The Bard’s Court

Round One of The 2022 NYC Midnight Flash Fiction Challenge
Group 72: Horror — a night court — a mosquito.

Warning: Willie Shakes was a misogynist and antisemitic AF.


The Bard’s Court

Contains tragedy, fairies, and an ass.

The doors open at half past sundown. The sky is mauve and smells of summer.

Mosquito points to her name on the list and is ushered inside with a reminder to turn off her phone.

The gallery is filled, the murmur of gossiping royalty as loud as any hive. She spots two queens in high crowns, four princess tiaras, and an array of dukes—coronets foreshadowing character—from Theseus in shining laurels to Buckingham’s tarnished circlet.
As she passes, the Danish prince whispers, “Buzz, buzz.” He’s a brat, but at least he acknowledges her presence.

She waves to Mustard Seed, fluttering in the flower section, but sits on the left, between Cobweb and Moth. Wasp touches antennae in greeting. The night fairies stick together, their ebon iridescence no less jewels than the mortals’ gemstones. They are also born of a queen.
Who hasn’t shown up yet.

“Where is Titania?” Mercutio voices her thought as he takes the seat behind them. He nudges Wasp, and winks at Mosquito, making her blush. The Veronese prince is their favorite, with his songs that make the dark fliers dreamy and beautiful.

Cobweb sighs, hearts in all her eight eyes. “I doubt she’ll be here.”
Mercutio raises an eyebrow, but she says no more. The Book only allows her five words. Wasp and Mosquito have none, though Wasp, at least, is mentioned by name.

“Mom is on a date.” Moth has the most lines of any fairy, even Puck and Ariel. “He’s a complete ass.” Moth also has the most sass.

Unease knots in Mosquito’s abdomen as their prince’s grin falters. “She should be here,” Mercutio mutters.

“Why are you here?” Moth asks him.

“Tybalt has accused me of consorting with Romeo.” The smirk returns. “Jealous bitch, isn’t he?”

Mosquito is a bit jealous, too. She kisses his cheek, and he doesn’t swat her away.
He tastes of sugar and rhymes.

The lights dim, and the masses shift, falling into silent rows at their seats. They stand as the judge enters and sit again when he announces that the moon has risen, and court is in session.

The first cases are quick. The Prince of Naples is sentenced with hard labor as a lumberjack—a trumped up charge, but he’s too love-dumb to care. A few marriages and the Spanish queen’s fast-tracked divorce from her cheating English husband.

Hermia’s case is announced, and the fairies all share a glance–they know her. She lives near their woods.
“Her father is really willing to have her executed, rather than letting her marry the boy she loves?” Moth asks, appalled.
The Duke of Athens intervenes, and the Book is consulted. The gold letters F-O-L-I-O flash under the spotlight as the cover is opened.
“The Bard does give you the option of joining a convent,” the judge says, a finger on the text.

“Chastity or death?” Mercutio’s whisper is a horrified rasp. “They’re the same, are they not?”

“Our honorable judge has a penchant for nuns,” Moth says, proboscis quivering in disgust. “His Honor offered to give Sister Isabella’s brother a stay of execution for her virginity.”

Hermia sobs at the verdict and runs from the room. Only her boyfriend follows to offer her comfort. Mosquito gestures at Moth and Cobweb, and they slide out after the couple, vowing to ask their king to intervene.

Wasp shifts seats, moving closer. They both tuck their wings tight to their bodies, suddenly cold.

The ruling is no fairer for Shylock.
Faced with the death penalty, he settles, allowed to renounce his faith instead. His banker’s license is revoked. The gallery sits silent as he signs away his wealth.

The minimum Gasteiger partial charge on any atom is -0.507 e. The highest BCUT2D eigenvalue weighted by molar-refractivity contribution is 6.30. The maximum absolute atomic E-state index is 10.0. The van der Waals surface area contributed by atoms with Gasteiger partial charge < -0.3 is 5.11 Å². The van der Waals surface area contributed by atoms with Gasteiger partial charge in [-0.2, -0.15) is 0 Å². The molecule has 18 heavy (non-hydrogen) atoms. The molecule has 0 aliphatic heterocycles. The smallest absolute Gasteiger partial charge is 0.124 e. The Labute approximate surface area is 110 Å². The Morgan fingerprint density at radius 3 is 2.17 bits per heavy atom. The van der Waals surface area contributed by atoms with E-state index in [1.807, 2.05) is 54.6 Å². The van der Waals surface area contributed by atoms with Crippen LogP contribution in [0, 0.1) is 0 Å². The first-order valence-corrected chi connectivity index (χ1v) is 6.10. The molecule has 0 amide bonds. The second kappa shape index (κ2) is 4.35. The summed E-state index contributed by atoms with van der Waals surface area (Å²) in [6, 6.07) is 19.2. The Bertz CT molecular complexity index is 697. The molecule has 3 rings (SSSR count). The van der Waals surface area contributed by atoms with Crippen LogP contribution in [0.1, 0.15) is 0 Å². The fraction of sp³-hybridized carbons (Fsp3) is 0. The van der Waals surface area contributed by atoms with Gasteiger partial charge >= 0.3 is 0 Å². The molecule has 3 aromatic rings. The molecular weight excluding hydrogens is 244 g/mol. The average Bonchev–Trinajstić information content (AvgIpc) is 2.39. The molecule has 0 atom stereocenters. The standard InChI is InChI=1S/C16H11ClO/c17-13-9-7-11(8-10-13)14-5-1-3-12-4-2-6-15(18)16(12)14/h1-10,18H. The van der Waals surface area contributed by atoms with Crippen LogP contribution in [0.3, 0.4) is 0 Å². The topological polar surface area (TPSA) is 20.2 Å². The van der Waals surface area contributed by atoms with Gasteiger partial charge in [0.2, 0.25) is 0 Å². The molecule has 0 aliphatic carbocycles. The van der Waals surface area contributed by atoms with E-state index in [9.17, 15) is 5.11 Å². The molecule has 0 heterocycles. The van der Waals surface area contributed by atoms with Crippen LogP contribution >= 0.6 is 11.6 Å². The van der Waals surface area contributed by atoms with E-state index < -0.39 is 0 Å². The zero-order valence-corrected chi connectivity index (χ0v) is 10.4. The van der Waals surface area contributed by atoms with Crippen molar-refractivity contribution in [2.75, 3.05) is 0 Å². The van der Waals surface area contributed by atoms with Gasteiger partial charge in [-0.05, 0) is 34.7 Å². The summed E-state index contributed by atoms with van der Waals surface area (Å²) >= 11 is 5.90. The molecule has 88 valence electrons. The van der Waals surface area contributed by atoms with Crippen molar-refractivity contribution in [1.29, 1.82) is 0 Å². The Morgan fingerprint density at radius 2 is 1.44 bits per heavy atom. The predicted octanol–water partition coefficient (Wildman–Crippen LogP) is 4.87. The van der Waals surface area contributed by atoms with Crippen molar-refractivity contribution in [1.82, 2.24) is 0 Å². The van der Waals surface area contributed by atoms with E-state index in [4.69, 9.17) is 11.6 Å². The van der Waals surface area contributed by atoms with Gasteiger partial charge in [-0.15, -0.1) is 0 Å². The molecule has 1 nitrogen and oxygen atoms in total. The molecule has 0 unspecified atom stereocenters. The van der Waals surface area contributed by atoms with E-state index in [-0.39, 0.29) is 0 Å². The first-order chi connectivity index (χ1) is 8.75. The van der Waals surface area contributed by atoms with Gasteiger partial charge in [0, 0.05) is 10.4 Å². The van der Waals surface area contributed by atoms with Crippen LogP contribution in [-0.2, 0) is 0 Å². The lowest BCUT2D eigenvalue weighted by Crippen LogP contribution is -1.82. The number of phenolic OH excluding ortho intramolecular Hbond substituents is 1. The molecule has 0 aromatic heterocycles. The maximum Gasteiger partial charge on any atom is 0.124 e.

His wide brimmed hat is yanked from his head, and his curling sidelocks are shorn off.

He leaves, head bowed, stripped of his identity.

Mosquito hates them all, the mortals who say nothing—they have words, and don’t use them. She wipes her tears away, trying to be brave for Wasp.

But the judge’s sympathy has chilled, and her sister is damned by A Winter’s Tale, blamed for a king’s jealous misogyny. Wasp has no lines of defense.

Petruchio objects to the capital punishment. He likes wasps, often calls his wife one. Instead of her head, he suggests cutting off only her tongue, reasoning that was where the worst stings originated.

His expertise of anatomy is lauded, and the judge agrees to the leniency.

Wasp submits. The Book allows her no words for her tongue anyway.

She writhes as the ichor foams from her jaws, pale yellow and glittering with fairy dust. Her wings thrash and scrape the floor.

Pease Blossom faints.
Mercutio holds Mosquito back, swearing eloquently, all the curses she cannot: at the judge, the apathetic royalty in their fancy jury box, her missing mother who might have stopped this madness.
He falls silent when the judge raps the gavel.

Buckingham stands, pinning Mosquito with a glare. “I seek restitution for damages and loss due to the shivering ague.”

Mosquito hisses. The duke is an ugly man, and his blood had tasted of horseflesh and guile.
Behind her, Mercutio lunges for her phone, swiping through the contacts for her mother’s number.

“She gave the moon-calf a case of it too,” a voice calls from the back—Stephano, deep in his cups. “Made him shake all over.”

They were liars both—Mosquito stayed clean. She’d never once tested positive for malaria, Zika or West Nile.

Her phone is shoved into her hands, ringing on the other end. Titania answers, voice full of laughter and flowers. “Darling, hello! Hello?”

Mosquito grips the device, crying.

“All I hear is buzzing—” the Fairy Queen says to someone.

“I’ll Bottom-dial you all night long.” A man brays with laughter.

The phone is wrenched away. She is hauled before the judge, but the Bard has given her no verses, and all anyone hears is her whine.

At Last

Mini bottle with white lacy floral motif, and metal tube of lotion with the same design on yellow.

Overly friendly envelope glue and laundry starch.

And the “handcreme”, though nice and rich, smells even more deliberately boring.